an expansive research library. Conveniently located in the heart of Manhattan, the AMNH includes both new exhibits and many old favorites including the extensive dinosaur collection and the massive blue whale model on display. In addition, some of the museum’s world- class exhibits include the Rose Center for Earth and Space study, the Millstein Hall of Ocean Life, and the Hall of Human Origins. The Hall of Bio-diversity explores the expansive array of living organisms in modern ecosystems, while the fossil halls include some of the largest and most elaborate dinosaur exhibits anywhere in the world. The museum has a wide array of programming for both adults and children throughout the day, and even the opportunity to spend a night in the museum on select dates. One can explore the many exhibits with a guided tour, or spend the day traversing its halls and interactive exhibits alone or with your family. Age specific educational programs take place throughout the summer and are specifically geared towards meeting
with museum admission and for museum members). Thursday, August 8 would be a good day to attend the Cultural Survival Bazaar, billed as a festival of indigenous arts and cultures from around the world, and featuring watch craft-making demonstrations and sales of ethnic clothing, jewelry, musical instruments, Hmong embroidery, crafts, rugs, and accessories. For more information, visit www. pequotmuseum.org or call 800-411-9671. Ben G. Frank, journalist, travel writer, is the author of the just-published “Klara’s Journey, A Novel” (Marion Street Press) and “The Scattered Tribe: Traveling the Diaspora from Cuba to India to Tahiti & Beyond” (Globe Pequot Press). He blogs at www.bengfrank. blogspot.com and can be found at Twitter @bengfrank.
Continued from p.29 ically for children, which together with archives and special collections house more than 40,000 volumes, documents, maps, rare books and other diverse materials on all Native peoples of the U.S. and Canada. And programs vary. On Monday, July 22, from 7:30 to 9 p.m., there will be a full-moon hike in the Pequot Homeland, limited to 30 participants, ages 10 and older ($15/$5 museum members). One program and event coming up in July highlights the museum’s ability to educate the past which never should be forgotten. On two Fridays, July 12 and August 2, from 1 o 2:30 p.m., a 40-minute program produced by the History Channel will be presented. (Free
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the diverse scholastic needs of the center’s many guests. So if you are interested in spending the day with elephants and meteorites, head over to the American Museum of Natural History for an exciting and educational experience that the whole family will enjoy. The museum is open daily from 10 a.m. to 5:45 p.m.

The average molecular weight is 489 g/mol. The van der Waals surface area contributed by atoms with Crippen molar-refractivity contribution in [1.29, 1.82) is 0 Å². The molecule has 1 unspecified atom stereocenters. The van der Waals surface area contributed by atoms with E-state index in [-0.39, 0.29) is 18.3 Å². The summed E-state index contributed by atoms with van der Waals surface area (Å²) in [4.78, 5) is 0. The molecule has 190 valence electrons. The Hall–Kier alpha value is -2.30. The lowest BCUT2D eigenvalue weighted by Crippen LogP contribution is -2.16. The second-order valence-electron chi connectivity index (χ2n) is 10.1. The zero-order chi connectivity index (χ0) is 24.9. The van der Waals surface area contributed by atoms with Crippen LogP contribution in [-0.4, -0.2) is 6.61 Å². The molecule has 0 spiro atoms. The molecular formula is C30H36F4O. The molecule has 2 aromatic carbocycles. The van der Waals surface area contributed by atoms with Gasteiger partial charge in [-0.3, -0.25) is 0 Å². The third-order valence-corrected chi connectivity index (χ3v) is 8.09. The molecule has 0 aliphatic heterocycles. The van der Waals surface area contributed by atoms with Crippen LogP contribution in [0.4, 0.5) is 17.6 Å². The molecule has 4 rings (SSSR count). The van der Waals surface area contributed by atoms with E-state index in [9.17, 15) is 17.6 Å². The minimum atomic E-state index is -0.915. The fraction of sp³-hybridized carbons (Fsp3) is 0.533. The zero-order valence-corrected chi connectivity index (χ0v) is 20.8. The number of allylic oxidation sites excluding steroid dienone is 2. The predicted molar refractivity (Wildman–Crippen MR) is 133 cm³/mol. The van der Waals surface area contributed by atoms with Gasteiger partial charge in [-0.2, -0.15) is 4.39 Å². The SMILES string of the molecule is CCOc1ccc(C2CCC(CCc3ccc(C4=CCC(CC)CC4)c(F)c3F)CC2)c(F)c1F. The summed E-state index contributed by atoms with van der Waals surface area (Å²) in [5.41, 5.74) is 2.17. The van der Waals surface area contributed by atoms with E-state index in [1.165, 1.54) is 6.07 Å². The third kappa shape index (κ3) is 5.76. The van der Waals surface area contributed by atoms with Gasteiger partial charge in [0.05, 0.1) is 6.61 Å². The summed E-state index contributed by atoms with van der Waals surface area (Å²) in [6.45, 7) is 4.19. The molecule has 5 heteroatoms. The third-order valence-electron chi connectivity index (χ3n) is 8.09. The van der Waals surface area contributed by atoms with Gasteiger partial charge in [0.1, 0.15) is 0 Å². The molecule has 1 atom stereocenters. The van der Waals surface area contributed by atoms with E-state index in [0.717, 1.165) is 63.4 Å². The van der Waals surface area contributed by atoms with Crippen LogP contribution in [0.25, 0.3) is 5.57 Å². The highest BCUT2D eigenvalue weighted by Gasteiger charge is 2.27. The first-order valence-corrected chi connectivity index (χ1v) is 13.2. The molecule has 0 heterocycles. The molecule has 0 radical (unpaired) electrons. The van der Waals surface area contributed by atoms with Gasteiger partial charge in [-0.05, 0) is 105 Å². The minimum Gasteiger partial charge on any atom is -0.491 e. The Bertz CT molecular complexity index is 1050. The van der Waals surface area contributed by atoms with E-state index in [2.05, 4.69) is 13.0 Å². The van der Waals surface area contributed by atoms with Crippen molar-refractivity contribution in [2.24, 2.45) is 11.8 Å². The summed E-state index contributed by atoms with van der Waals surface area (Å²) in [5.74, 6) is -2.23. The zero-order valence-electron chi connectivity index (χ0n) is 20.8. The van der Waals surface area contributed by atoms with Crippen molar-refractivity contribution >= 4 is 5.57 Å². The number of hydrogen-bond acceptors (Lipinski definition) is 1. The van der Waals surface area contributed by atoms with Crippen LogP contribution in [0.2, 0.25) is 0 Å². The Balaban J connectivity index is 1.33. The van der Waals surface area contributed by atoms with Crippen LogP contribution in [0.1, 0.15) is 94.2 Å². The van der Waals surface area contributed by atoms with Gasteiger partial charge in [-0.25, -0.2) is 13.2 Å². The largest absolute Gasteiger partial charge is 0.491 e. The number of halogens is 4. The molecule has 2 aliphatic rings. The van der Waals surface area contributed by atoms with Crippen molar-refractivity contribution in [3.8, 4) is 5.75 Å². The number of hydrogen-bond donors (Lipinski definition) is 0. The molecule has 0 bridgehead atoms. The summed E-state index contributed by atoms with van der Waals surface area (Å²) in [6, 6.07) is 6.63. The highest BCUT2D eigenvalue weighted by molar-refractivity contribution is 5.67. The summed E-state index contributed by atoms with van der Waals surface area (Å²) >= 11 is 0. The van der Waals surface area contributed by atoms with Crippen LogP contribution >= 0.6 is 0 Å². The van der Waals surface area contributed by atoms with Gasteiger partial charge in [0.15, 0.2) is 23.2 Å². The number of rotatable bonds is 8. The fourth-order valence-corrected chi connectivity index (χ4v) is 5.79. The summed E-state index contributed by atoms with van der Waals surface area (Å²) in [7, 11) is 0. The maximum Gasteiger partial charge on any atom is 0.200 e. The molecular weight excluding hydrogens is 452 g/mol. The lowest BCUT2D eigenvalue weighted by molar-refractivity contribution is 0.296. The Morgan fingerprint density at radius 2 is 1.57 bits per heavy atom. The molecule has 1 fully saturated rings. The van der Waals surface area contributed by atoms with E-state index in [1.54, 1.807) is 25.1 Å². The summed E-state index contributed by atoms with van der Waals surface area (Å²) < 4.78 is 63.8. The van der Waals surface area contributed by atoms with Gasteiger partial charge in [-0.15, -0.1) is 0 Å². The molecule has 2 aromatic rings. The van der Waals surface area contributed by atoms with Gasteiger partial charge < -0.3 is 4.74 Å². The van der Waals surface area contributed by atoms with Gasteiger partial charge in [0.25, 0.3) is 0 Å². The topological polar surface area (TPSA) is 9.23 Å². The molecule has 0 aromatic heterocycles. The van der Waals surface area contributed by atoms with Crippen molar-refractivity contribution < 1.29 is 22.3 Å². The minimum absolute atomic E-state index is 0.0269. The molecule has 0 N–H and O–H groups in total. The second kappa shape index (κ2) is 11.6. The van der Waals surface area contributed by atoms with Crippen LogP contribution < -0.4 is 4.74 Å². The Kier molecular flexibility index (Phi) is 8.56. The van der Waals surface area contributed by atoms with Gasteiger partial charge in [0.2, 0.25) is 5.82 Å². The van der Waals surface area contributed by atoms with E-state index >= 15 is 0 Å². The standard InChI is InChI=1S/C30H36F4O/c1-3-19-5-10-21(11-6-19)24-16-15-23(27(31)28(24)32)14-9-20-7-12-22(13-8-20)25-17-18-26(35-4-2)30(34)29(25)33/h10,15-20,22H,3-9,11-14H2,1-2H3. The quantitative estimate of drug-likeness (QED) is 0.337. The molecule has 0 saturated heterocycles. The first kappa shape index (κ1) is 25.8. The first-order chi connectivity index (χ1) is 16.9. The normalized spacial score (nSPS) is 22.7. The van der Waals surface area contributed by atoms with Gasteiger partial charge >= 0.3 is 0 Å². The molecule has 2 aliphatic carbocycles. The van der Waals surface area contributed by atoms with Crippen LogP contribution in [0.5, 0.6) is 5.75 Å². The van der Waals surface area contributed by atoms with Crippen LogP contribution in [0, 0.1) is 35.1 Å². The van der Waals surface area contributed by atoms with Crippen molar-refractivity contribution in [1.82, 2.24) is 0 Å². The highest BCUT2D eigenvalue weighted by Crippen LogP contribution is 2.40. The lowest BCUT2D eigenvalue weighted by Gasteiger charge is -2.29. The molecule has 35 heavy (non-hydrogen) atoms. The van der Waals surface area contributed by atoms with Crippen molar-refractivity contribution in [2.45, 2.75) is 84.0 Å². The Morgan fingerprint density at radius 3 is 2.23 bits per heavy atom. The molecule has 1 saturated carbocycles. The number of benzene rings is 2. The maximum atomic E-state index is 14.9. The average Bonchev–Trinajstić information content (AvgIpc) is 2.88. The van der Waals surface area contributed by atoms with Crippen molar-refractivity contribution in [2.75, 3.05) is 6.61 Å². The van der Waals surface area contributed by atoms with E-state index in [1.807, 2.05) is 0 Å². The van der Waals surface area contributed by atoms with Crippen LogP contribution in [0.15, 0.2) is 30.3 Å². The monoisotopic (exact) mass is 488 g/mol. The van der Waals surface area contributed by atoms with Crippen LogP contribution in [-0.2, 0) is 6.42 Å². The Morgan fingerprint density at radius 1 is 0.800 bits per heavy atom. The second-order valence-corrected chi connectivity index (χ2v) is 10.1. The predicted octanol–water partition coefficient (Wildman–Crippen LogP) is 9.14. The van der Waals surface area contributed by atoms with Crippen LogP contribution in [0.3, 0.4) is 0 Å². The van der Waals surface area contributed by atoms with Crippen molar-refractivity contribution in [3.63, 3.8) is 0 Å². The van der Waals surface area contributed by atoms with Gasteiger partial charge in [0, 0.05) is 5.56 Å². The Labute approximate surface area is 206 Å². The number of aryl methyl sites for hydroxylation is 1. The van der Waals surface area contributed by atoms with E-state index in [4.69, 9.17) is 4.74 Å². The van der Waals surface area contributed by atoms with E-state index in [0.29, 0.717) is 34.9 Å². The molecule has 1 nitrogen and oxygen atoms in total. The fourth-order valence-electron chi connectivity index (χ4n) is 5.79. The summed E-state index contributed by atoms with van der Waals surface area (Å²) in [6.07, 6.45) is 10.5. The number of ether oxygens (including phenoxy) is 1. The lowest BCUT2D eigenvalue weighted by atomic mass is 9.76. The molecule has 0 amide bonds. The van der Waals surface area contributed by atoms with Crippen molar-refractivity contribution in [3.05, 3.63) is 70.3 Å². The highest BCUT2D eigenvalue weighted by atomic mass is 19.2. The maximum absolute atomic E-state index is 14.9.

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Friday, June 28, 2013 THE JEWISH PRESS Page 31
Where To Go What To Do The Bronx Zoo Adds Dinosaurs To Its Menagerie By Joseph Offenbacher
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Lions, tigers and dinosaurs? Wait, that’s not right. Actually, this summer at the Bronx Zoo, it is. On May 25, the zoo opened a two-acre, prehistoric safari, featuring twenty animatronic dinosaurs that are advertised to roar, snarl and even spit. As the city’s very own Jurassic Park, the new exhibit features animals that dominated the prehistoric earth from the Permian period, roughly 300 million years ago, to the Cretaceous period, 65 million years ago. In addition to featuring well-known dinosaurs such as the apex predator, Tyrannosaurus Rex, the exhibit also includes lesser-known species that occupied unique niches in the ancient ecosystem. Ultimately, the main goal of the Dinosaur Safari is to demonstrate how similar adaptations supported the development of both prehistoric and modern species in the wild. Park curators went to great lengths to accurately recreate the unique ecosystems of these ancient periods by reproducing elements of the prehistoric landscape, in which both extinct and extant species of fauna and flora flourished. In addition to the new exhibit, the park remains one of the World’s largest urban zoos. With a fantastic array of animals, the grounds feature a diverse array of wildlife, ranging from mammals to insects. By reproducing many of the world’s most exotic ecosystems the park serves as both a tourist attraction and as
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a center for conservation for some of the most endangered species. As a result, the Bronx Zoo has placed a strong emphasis on education, imploring its visitors to learn about the wild life and to take a greater interest in contributing to conservation. The Bronx Zoo also features a robust program geared speciﬁcally towards children, complete with a 4-D theatre, a bug carousel, and even camel rides. The Children’s Zoo enables young visitors to directly interact with the animals. While many of the park’s habitats have garnered special recognition over the years, several of the exhibits, including the state-of-the-art tiger habitat, have become a must see for anyone spending the day at the zoo. The zoo is open daily from 10 a.m. to 5 p.m. weekdays and until 5:30 p.m. on weekends and holidays. Times for special programs are available on the park’s website.
A babirusa family along the Bronx Zoo’s Wild Asia Monorail.